We are technically in a recession, but it is more precise to say we are experiencing the first stages of something more severe. This year, the Bush administration has tried all sorts of stimulus measures, including throwing previously unimaginable amounts of money at Wall Street and lesser sums at the rest of the country. The Fed, for its part, has continually cut interest rates this year. Ominously, nothing seems to be working. And nothing the Obama administration will be doing-including sponsoring a possible trillion-dollar stimulus package – will have much effect either. The imbalances in the economy appear simply too large to be unwound by superficial tactics like fiscal spending.

To see why government tactics are not working, let’s look at the job-loss predictions for this month. Analysts believe the December jobs report could be worse than November’s. Why? Businesses will be laying off staff simply because they do not want to be continually chasing the downturn next year. Deflationary psychology, therefore, is gripping Americans.

And not just Americans. The risk is that simultaneous economic failure around the world will exacerbate the situation everywhere. In good times, our trade and financial links to other economies propelled everyone forward. Now, the process is going into reverse. In July, we saw one nation-China-attempt to steal an advantage by artificially depressing the value of its currency to give an added boost to its exporters. On Monday, Beijing made the situation worse by driving the renminbi down almost one percent. At some point, other nations will retaliate with competitive devaluations of their own, and then we will find ourselves in another global trade war.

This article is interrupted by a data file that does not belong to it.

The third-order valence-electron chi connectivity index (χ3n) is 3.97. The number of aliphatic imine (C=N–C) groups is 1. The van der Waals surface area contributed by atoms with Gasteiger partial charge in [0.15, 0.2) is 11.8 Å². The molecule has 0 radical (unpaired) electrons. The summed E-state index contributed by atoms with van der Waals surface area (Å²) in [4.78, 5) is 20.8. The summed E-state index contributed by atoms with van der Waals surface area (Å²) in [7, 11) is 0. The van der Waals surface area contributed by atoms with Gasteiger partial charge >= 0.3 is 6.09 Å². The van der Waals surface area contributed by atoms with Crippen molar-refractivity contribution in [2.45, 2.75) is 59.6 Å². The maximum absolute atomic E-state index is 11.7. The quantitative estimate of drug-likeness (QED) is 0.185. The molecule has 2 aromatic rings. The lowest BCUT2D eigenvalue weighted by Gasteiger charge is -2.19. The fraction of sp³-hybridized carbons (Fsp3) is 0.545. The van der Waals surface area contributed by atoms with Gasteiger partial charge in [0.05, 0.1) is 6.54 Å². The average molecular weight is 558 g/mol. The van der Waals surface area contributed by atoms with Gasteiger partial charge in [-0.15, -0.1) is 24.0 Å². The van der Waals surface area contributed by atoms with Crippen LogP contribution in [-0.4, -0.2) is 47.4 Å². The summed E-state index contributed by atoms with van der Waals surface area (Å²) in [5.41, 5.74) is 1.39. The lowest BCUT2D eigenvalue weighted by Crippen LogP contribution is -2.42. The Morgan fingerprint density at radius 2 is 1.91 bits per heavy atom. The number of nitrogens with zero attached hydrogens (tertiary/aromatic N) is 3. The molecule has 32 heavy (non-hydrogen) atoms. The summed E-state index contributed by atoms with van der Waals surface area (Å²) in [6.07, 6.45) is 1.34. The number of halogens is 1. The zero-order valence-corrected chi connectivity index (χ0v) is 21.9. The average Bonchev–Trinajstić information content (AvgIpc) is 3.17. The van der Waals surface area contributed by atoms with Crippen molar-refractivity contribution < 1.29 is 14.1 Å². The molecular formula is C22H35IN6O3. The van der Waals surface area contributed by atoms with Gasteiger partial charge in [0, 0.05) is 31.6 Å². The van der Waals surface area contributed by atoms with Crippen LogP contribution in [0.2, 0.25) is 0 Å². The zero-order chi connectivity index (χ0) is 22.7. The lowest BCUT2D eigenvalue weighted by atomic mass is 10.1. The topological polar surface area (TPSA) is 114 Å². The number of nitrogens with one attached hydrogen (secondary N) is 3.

So, as nations squabble, a bad downturn will undoubtedly become something much worse. Although our elected leaders will not say so, we appear heading for a once-in-a-lifetime downturn. Call it a depression.

America lost 533,000 jobs in November, according to the Labor Department’s monthly jobs report released today. The unemployment rate now stands at 6.7 percent. The economy has shed 1.9 million jobs since last December.

That’s not all. The underemployment rate hit a record high 12.5 percent. Moreover, more than 420,000 discouraged Americans took themselves out of the job market in November. If they had continued looking for work, the unemployment rate would be around 7.0 percent now.

The disastrous jobs report is just one sign of alarming economic deterioration. Oil, for example, is today trading under $42 a barrel, down from $147 in mid July. A Merrill Lynch report says it could be heading to $25 next year. The stock market panic and financial crisis that froze credit in the banking system is now affecting the underlying economy. President Bush started his short remarks this morning from the South Lawn by saying we are in a “recession.” That’s in line with Monday’s official pronouncement of the National Bureau of Economic Research, which told us the downturn started in December 2007.

We are technically in a recession, but it is more precise to say we are experiencing the first stages of something more severe. This year, the Bush administration has tried all sorts of stimulus measures, including throwing previously unimaginable amounts of money at Wall Street and lesser sums at the rest of the country. The Fed, for its part, has continually cut interest rates this year. Ominously, nothing seems to be working. And nothing the Obama administration will be doing-including sponsoring a possible trillion-dollar stimulus package – will have much effect either. The imbalances in the economy appear simply too large to be unwound by superficial tactics like fiscal spending.